Excerpts from Worthy, by Nancy Levin
from Chapter 9
In our culture, we've been told that desire is selfish. If you look at the world as a zero-sum game, then for you to get what you want means someone else goes without. But that's not how the universe works. When we receive from an open honest place, we aren't taking from someone else -- we're creating from the abundance that's available to us all.f
What we're most afraid of when we think about desire is actually greed. If you look up the words "greed" and "desire" in the dictionary, you'll see that they have different meanings. A desire is something we wish for. Greed, on the other hand, is defined as selfishness and as excessive desire for more [and more and more and more, without regard for why]. Greed is a fear-based emotion. It comes from the belief that there isn't enough, so we need more and more in order to feel safe. Desire comes from a place of believing that there is plenty, so we can have what we want without any need to be excessive.
Unfortunately, we have a belief in our culture that giving in to desire means we'll become greedy desire machines - that we might become so addicted to our desires that we just take, take, take. But isn't that fear irrational? Yes, there are greedy people in the world, but what's the likelihood that you'll go out of control and become someone you're not just because you allow yourself to feel desire? The fact that you're [taking this course right now] to develop a higher level of consciousness in the process, makes it highly unlikely that you'll turn into a monster just by giving yourself the freedom to want. So if the fear of becoming greedy rears it's ugly head, remind yourself of who you are. I'll bet you're someone who loves to give [maybe even who is learning to receive]. That isn't going to change just because you let yourself have more. In fact, with your own needs and wants taken care of, you're likely to feel even more generous toward others!
Begin to think beyond your means. I'm not suggesting that you live beyond your means! That's a totally different thing. Living beyond our means is a rebellious reaction to the fear that we don't have enough. For example, we tell ourselves that we're too poor to have what we want, and the next thing we know, we're running off and buying something we can't afford because we feel so deprived. On the contrary, thinking beyond our means can be a remedy for deprivation, and actually prevent [overindulging]. As we allow ourselves to desire more (while we continue working with our living beliefs, excuses, and underlying commitments), we expand what we believe is possible for us. Nearly all of us have a ceiling on what we believe we can get in life. We think, "I get this much, but no more."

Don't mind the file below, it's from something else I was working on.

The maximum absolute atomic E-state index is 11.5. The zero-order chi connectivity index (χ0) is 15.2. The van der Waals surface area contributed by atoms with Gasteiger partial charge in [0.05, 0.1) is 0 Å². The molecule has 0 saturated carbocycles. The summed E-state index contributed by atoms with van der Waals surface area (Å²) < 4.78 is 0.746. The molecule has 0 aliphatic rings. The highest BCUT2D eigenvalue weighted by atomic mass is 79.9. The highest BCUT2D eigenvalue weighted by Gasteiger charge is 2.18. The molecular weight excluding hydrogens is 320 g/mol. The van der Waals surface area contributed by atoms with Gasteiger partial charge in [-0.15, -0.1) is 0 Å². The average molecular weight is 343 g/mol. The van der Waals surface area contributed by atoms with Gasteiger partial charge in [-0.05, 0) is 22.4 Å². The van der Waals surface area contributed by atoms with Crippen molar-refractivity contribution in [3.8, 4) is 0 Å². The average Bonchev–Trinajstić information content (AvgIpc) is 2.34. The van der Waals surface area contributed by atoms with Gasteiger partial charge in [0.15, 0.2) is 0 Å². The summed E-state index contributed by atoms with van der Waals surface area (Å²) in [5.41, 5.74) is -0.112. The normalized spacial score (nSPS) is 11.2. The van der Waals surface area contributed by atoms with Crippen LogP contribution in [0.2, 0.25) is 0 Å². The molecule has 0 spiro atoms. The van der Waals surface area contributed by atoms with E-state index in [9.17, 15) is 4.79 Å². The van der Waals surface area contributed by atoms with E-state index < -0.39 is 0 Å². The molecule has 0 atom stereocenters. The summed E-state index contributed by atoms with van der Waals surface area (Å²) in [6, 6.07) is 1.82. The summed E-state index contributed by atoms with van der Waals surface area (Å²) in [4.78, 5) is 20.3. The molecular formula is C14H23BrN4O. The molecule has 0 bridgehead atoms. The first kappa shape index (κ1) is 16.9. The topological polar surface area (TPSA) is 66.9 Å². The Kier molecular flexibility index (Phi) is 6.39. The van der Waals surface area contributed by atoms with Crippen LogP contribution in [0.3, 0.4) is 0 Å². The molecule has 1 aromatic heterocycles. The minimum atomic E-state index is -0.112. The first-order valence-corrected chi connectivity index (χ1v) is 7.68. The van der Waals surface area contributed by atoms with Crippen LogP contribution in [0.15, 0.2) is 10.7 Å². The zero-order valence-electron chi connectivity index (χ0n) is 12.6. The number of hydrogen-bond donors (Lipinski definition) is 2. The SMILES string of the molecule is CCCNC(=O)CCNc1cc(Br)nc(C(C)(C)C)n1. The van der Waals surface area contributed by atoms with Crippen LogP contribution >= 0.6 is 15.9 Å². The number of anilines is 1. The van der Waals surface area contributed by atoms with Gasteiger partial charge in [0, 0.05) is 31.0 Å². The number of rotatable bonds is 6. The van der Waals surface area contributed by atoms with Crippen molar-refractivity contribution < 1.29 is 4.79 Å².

It's like animals in zoos who get used to small cages. Even when placed in large habitats, they sometimes stay in an area the size of their former cage. They become accustomed to their limitations and don't feel comfortable with more. A study with goldfish is a case in point. The fish were raised on one side of a big aquarium that had been divided into two sections by a clear wall. When they tried to swim to the other side of the aquarium, they bumped into the wall.
After a few months, the researchers removed the wall, but the goldfish never tried to swim beyond where the wall had been. They had learned their lesson well: Trying to swim "over there" would be painful! So they remained imprisoned by their own choice. We're no different. Based on past experiences and fears of the unknown, we put ourselves on a starvation diet that restricts us from experiencing as much pleasure and joy as we're capable of. Even if we can imagine something more, it often feels like a fairy tale - totally out of reach. But the ceiling that we create for ourselves is a result of our limiting beliefs, nothing else. Why are we so much more comfortable thinking about what we can't have, and why we can't have it, than than we are thinking about what we could have? Once again, it feels safer. If we don't go for what we want, we can stay safe and small on the familiar side of the aquarium. We don't have to risk failure or disappointment. We don't have to risk the possibility of finding out that we aren't as worthy as we'd hoped. That's an irrational fear, of course, because as we've already clarified, we're worthy just by the fact that we're alive!
Lucky for us, we can become aware of the limitations we've put in place. Once we see them, we can use our imaginations to think beyond them. Just by being willing to imagine the "impossible," we're swimming past the invisible wall and into a more expansive future.
What I'm advocating isn't magical thinking or manifesting. I'm simply suggesting that you give yourself permission to want. All you need to do is see that it's possible to have more than you've been letting yourself have. When you do, your potential will simultaneously, automatically begin to increase. The old adage "I have to see it to believe it" has the whole thing turned around. In truth, we have to believe it to see it in our lives. As William Blake said, "What is now proved was once only imagined."
(Where the brackets [ ___ ] appear, I've altered the text slightly to make more sense in the context of this course.)